Whip Kevin McCarthy: Secretary Chu needs to scoot

In congressional testimony yesterday, Department of Energy Secretary Steven Chu claimed he had no idea how shaky Solyndra was — nor the solar industry, in general. He pushed a $535 million loan to the company because he thought it would create jobs and displace oil, he said. Much of that testimony wasn’t exactly accurate. The White House had plenty of warning about the solar industry collapse — and the job creation claim was always sketchy.

But even if every single word Chu spoke was true, his testimony does little to shore up confidence in his decision-making skills. (Nor does the fact that he’s still firm in his commitment to investment in solar energy, as evidenced by his trip today to a solar energy facility in Colorado.) So, it’s really no surprise that at least a couple of politicians have begun to call for his ouster. Scribe’s Lachlan Markay reports:

House Majority Whip Kevin McCarthy (R-CA) on Friday said Energy Secretary Steven Chu’s lack of knowledge about the problems plaguing now-bankrupt Solyndra demonstrates poor management skills that preclude him from being an effective Cabinet-level official.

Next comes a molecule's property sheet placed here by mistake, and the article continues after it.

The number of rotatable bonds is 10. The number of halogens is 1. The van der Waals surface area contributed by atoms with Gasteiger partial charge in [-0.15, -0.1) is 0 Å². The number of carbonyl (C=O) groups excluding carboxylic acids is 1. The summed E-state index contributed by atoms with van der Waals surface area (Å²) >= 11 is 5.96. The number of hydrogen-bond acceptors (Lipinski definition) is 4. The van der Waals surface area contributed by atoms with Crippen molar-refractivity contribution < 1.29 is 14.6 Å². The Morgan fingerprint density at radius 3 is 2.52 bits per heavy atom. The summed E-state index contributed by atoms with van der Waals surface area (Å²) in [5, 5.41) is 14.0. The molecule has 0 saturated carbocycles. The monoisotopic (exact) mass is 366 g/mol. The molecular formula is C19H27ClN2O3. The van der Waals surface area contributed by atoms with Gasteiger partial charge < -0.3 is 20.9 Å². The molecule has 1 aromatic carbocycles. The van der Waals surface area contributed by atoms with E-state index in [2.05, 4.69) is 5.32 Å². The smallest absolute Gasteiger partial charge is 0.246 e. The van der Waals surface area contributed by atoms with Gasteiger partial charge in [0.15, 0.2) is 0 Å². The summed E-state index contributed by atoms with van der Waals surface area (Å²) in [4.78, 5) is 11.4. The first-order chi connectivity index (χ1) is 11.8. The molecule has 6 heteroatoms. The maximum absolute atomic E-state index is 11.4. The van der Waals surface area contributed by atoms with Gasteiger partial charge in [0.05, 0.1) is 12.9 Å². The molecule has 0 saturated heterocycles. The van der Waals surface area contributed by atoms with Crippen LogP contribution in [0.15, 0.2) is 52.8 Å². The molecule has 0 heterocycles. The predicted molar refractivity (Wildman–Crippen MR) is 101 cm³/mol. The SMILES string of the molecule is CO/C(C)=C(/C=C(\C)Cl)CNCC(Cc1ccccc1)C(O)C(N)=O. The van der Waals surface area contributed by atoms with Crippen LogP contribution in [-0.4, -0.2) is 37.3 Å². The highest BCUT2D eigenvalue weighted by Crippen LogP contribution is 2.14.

“I would look to have somebody else manage” the Department of Energy, McCarthy said on a Friday conference call. “Things were going on that he did not know about,” he added. “That’s not the way you should be managing.”

Those comments echo remarks by the House Energy and Commerce Committee’s lead investigator. Rep. Cliff Stearns (R-FL) said Thursday that Chu should be replaced.

“I think the secretary is unaware of so many things that have happened that would question his financial ability and his management of very complex corporations,” Stearns said. “He probably should be replaced by the president,” he added.

Given the way the president has responded to the resounding chorus of calls for Eric Holder’s resignation, it’s doubtful he’ll replace Chu. Then again, while Chu didn’t admit to improper motives for the loan to Solyndra, he did take full responsibility for approving it. That’s far more than Eric Holder has done with the Fast and Furious scandal. Instead, Holder has stuck to the line that he didn’t know about the controversial gunwalking tactics an agency within his own department employed.

Either way, it all redounds to Obama’s discredit. He sure does know how to pick ’em.